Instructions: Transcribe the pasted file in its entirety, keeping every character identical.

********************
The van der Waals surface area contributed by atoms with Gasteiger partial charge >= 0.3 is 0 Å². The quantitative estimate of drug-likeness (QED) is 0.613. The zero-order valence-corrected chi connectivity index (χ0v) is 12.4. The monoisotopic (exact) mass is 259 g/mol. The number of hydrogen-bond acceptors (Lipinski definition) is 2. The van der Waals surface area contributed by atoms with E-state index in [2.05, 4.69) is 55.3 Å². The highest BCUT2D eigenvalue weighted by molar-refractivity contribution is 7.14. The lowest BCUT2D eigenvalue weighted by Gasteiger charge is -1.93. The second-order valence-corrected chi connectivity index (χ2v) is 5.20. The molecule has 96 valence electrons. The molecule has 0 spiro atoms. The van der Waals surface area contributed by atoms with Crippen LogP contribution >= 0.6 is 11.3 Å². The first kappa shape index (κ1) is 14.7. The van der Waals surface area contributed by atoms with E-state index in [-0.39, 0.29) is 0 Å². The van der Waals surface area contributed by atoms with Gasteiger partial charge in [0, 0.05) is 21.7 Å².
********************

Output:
The van der Waals surface area contributed by atoms with Gasteiger partial charge >= 0.3 is 0 Å². The quantitative estimate of drug-likeness (QED) is 0.613. The zero-order valence-corrected chi connectivity index (χ0v) is 12.4. The monoisotopic (exact) mass is 259 g/mol. The number of hydrogen-bond acceptors (Lipinski definition) is 2. The van der Waals surface area contributed by atoms with E-state index in [2.05, 4.69) is 55.3 Å². The highest BCUT2D eigenvalue weighted by molar-refractivity contribution is 7.14. The lowest BCUT2D eigenvalue weighted by Gasteiger charge is -1.93. The second-order valence-corrected chi connectivity index (χ2v) is 5.20. The molecule has 96 valence electrons. The molecule has 0 spiro atoms. The van der Waals surface area contributed by atoms with Crippen LogP contribution >= 0.6 is 11.3 Å². The first kappa shape index (κ1) is 14.7. The van der Waals surface area contributed by atoms with E-state index in [-0.39, 0.29) is 0 Å². The van der Waals surface area contributed by atoms with Gasteiger partial charge in [0, 0.05) is 21.7 Å².